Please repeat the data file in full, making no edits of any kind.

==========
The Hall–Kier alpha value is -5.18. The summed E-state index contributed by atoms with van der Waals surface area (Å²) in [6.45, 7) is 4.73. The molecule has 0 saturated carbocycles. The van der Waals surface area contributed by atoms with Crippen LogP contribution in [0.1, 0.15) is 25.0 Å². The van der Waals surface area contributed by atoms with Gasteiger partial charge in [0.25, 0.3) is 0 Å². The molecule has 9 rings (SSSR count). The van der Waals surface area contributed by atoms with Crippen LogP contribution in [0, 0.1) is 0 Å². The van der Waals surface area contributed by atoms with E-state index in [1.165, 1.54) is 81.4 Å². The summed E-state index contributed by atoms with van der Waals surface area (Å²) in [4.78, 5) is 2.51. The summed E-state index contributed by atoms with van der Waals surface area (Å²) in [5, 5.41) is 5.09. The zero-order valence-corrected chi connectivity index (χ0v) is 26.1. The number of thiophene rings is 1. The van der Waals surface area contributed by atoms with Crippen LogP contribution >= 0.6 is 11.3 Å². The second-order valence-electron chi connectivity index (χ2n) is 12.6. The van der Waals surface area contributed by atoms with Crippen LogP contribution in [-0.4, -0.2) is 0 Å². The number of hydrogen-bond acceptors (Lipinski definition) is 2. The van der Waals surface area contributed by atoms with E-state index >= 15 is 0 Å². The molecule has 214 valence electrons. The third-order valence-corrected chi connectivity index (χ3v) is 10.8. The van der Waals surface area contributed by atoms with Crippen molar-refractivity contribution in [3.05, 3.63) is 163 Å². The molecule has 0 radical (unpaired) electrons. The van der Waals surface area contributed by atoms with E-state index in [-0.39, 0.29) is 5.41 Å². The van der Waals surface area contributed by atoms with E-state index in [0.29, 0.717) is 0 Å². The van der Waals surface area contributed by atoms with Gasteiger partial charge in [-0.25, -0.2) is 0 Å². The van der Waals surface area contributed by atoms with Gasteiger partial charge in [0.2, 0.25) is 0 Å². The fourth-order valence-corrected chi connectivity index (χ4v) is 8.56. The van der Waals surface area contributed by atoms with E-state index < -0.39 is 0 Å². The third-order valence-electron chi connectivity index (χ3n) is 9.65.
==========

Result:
The Hall–Kier alpha value is -5.18. The summed E-state index contributed by atoms with van der Waals surface area (Å²) in [6.45, 7) is 4.73. The molecule has 0 saturated carbocycles. The van der Waals surface area contributed by atoms with Crippen LogP contribution in [0.1, 0.15) is 25.0 Å². The van der Waals surface area contributed by atoms with Gasteiger partial charge in [0.25, 0.3) is 0 Å². The molecule has 9 rings (SSSR count). The van der Waals surface area contributed by atoms with Crippen LogP contribution in [0, 0.1) is 0 Å². The van der Waals surface area contributed by atoms with E-state index in [1.165, 1.54) is 81.4 Å². The summed E-state index contributed by atoms with van der Waals surface area (Å²) in [4.78, 5) is 2.51. The summed E-state index contributed by atoms with van der Waals surface area (Å²) in [5, 5.41) is 5.09. The zero-order valence-corrected chi connectivity index (χ0v) is 26.1. The number of thiophene rings is 1. The van der Waals surface area contributed by atoms with Crippen LogP contribution >= 0.6 is 11.3 Å². The second-order valence-electron chi connectivity index (χ2n) is 12.6. The van der Waals surface area contributed by atoms with Crippen LogP contribution in [-0.4, -0.2) is 0 Å². The number of hydrogen-bond acceptors (Lipinski definition) is 2. The van der Waals surface area contributed by atoms with E-state index >= 15 is 0 Å². The molecule has 214 valence electrons. The third-order valence-corrected chi connectivity index (χ3v) is 10.8. The van der Waals surface area contributed by atoms with Crippen molar-refractivity contribution in [3.05, 3.63) is 163 Å². The molecule has 0 radical (unpaired) electrons. The van der Waals surface area contributed by atoms with E-state index in [-0.39, 0.29) is 5.41 Å². The van der Waals surface area contributed by atoms with E-state index in [0.29, 0.717) is 0 Å². The van der Waals surface area contributed by atoms with Gasteiger partial charge in [-0.25, -0.2) is 0 Å². The van der Waals surface area contributed by atoms with Gasteiger partial charge in [0.2, 0.25) is 0 Å². The fourth-order valence-corrected chi connectivity index (χ4v) is 8.56. The van der Waals surface area contributed by atoms with E-state index < -0.39 is 0 Å². The third-order valence-electron chi connectivity index (χ3n) is 9.65.